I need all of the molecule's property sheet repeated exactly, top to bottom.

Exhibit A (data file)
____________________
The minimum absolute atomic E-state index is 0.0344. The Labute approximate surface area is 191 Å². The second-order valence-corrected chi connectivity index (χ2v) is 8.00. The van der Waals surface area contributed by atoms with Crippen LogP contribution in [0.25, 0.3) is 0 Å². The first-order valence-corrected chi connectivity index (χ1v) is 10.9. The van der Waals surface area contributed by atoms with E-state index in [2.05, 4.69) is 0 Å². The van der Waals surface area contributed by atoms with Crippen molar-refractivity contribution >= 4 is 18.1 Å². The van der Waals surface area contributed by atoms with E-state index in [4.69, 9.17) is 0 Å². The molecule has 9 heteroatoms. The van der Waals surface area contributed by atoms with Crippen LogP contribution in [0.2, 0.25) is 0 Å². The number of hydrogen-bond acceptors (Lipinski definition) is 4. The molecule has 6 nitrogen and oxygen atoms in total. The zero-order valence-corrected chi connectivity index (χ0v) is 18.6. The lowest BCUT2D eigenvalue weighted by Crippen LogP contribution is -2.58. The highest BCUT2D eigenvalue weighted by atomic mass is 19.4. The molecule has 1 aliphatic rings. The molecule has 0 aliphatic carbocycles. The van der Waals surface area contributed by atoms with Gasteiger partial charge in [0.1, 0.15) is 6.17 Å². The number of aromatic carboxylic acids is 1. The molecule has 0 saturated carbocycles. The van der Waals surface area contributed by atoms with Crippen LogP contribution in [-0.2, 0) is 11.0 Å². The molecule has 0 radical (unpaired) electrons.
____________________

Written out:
The minimum absolute atomic E-state index is 0.0344. The Labute approximate surface area is 191 Å². The second-order valence-corrected chi connectivity index (χ2v) is 8.00. The van der Waals surface area contributed by atoms with Crippen LogP contribution in [0.25, 0.3) is 0 Å². The first-order valence-corrected chi connectivity index (χ1v) is 10.9. The van der Waals surface area contributed by atoms with E-state index in [2.05, 4.69) is 0 Å². The van der Waals surface area contributed by atoms with Crippen molar-refractivity contribution >= 4 is 18.1 Å². The van der Waals surface area contributed by atoms with E-state index in [4.69, 9.17) is 0 Å². The molecule has 9 heteroatoms. The van der Waals surface area contributed by atoms with Crippen LogP contribution in [0.2, 0.25) is 0 Å². The number of hydrogen-bond acceptors (Lipinski definition) is 4. The molecule has 6 nitrogen and oxygen atoms in total. The zero-order valence-corrected chi connectivity index (χ0v) is 18.6. The lowest BCUT2D eigenvalue weighted by Crippen LogP contribution is -2.58. The highest BCUT2D eigenvalue weighted by atomic mass is 19.4. The molecule has 1 aliphatic rings. The molecule has 0 aliphatic carbocycles. The van der Waals surface area contributed by atoms with Gasteiger partial charge in [0.1, 0.15) is 6.17 Å². The number of aromatic carboxylic acids is 1. The molecule has 0 saturated carbocycles. The van der Waals surface area contributed by atoms with Crippen LogP contribution in [-0.2, 0) is 11.0 Å². The molecule has 0 radical (unpaired) electrons.